Six Victorian social enterprises to take the Crunch
Tuesday, August 23, 2011/
Six Victorian social enterprises have been named as participants in this years’ Crunch scheme, a support program combining business mentoring with financial investment.
The program is run by Social Traders, which was established in 2008 as an independent social enterprise development company with matched funding from the Victorian Government and a private foundation.
The Crunch, introduced by the company last year, is essentially a six-month support program combining mentoring and business planning support with financial investment.
The ultimate goal is to transform ideas into viable social businesses. Last year, nine companies participated in the program, which invested more than $790,000 into social enterprise.
Earlier today, Victorian Minister for Community Services Mary Wooldridge announced the six companies that will participate in The Crunch in 2011-12, chosen from more than 40 applicants.
Social Traders managing director David Brookes spoke highly of all six companies, particularly those pertaining to the environment.
“There’s a clean energy theme in the 2011-12 enterprises, with BREAZE and the Moreland Energy Foundation both hoping to develop a business model for their community-owned enterprise ideas,” he says.
BREAZE Energy Futures Hub intends to establish a commercial outlet in the Ballarat region, providing business and residents with products and services that help them transition to a low carbon economy.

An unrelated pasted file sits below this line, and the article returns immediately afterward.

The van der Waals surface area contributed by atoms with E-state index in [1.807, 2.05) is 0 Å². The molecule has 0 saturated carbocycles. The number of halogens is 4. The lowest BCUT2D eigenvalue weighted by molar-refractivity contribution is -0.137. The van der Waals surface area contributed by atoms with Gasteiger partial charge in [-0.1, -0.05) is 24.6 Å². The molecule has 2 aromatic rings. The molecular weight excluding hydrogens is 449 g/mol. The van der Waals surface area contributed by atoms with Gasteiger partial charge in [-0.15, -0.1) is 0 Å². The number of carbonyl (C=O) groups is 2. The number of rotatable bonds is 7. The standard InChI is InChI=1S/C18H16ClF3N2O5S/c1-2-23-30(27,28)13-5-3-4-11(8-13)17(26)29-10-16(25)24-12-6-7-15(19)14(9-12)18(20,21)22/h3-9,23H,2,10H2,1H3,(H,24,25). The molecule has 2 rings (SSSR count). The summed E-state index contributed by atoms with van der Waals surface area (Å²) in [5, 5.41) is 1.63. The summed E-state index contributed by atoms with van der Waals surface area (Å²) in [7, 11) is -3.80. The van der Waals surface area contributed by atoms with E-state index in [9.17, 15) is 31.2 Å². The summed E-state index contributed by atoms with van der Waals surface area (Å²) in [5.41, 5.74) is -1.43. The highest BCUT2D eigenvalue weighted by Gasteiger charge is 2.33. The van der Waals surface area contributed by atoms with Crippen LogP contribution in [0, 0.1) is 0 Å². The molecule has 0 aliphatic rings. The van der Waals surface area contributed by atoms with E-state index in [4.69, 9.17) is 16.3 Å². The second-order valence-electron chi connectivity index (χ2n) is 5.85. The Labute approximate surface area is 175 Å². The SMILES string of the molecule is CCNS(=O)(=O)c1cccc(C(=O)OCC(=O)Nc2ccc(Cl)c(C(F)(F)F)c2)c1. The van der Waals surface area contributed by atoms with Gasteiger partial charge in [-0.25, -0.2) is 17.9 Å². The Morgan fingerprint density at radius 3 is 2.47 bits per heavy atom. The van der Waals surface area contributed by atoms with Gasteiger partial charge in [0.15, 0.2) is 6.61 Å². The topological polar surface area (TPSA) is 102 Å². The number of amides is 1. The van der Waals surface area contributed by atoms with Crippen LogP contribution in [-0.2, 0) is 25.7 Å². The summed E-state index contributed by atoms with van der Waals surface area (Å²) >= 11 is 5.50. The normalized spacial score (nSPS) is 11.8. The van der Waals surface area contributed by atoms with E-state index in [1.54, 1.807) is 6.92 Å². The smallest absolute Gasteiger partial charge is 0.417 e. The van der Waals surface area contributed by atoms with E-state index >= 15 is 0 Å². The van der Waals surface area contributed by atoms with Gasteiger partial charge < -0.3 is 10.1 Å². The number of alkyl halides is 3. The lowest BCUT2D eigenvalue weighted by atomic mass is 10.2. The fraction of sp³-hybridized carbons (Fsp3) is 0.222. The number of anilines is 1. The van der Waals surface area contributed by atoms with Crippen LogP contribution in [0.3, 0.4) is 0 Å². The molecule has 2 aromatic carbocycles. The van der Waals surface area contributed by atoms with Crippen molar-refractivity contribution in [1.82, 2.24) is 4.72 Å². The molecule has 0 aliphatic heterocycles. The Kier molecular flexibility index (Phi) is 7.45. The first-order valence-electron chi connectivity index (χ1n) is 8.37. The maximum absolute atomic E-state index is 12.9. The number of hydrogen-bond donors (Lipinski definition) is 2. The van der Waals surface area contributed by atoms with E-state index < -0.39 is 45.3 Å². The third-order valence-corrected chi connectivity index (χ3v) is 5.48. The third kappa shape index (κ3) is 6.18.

Moreland Energy Foundation intends to establish a financially-sustainable energy services company that provides information, advice and products to the community. Revenue from the business would support disadvantaged groups to adopt sustainable energy.
“We’ve also got TAWASAL, a performing arts initiative, which gives disenfranchised young people from culturally diverse backgrounds a chance to perform and engage with the community,” Brookes says.
“SmartRun is a community transport initiative of Merrimu Services, which is aiming to provide better transport for people with a disability and the elderly in western Victoria.”
“There’s an exciting health idea from an allied health enterprise called Prickle that gives low-income patients access to acupuncture treatment.”
“Lastly, there’s [Co]design Studio, a start-up that provides design services to the community sector.”
Brookes says funding for each company is only allocated once they have gone through the program’s development and capacity-building process.
Over the next six months, Crunch partner employees will act as business mentors, bringing business expertise to each company. This year’s partners include Australia Post, Melbourne Business School and the Telstra Foundation.
“They come back and pitch their business plan to Social Traders and then we make investment offers,” Brookes says.
“In our first year, we worked with nine participants… Of those nine, Social Traders made investment offers to five. There wasn’t a standard amount for each one – it’s based on their individual needs.”
“The other point to emphasise is that we make those offers as an investment, not as a grant.”
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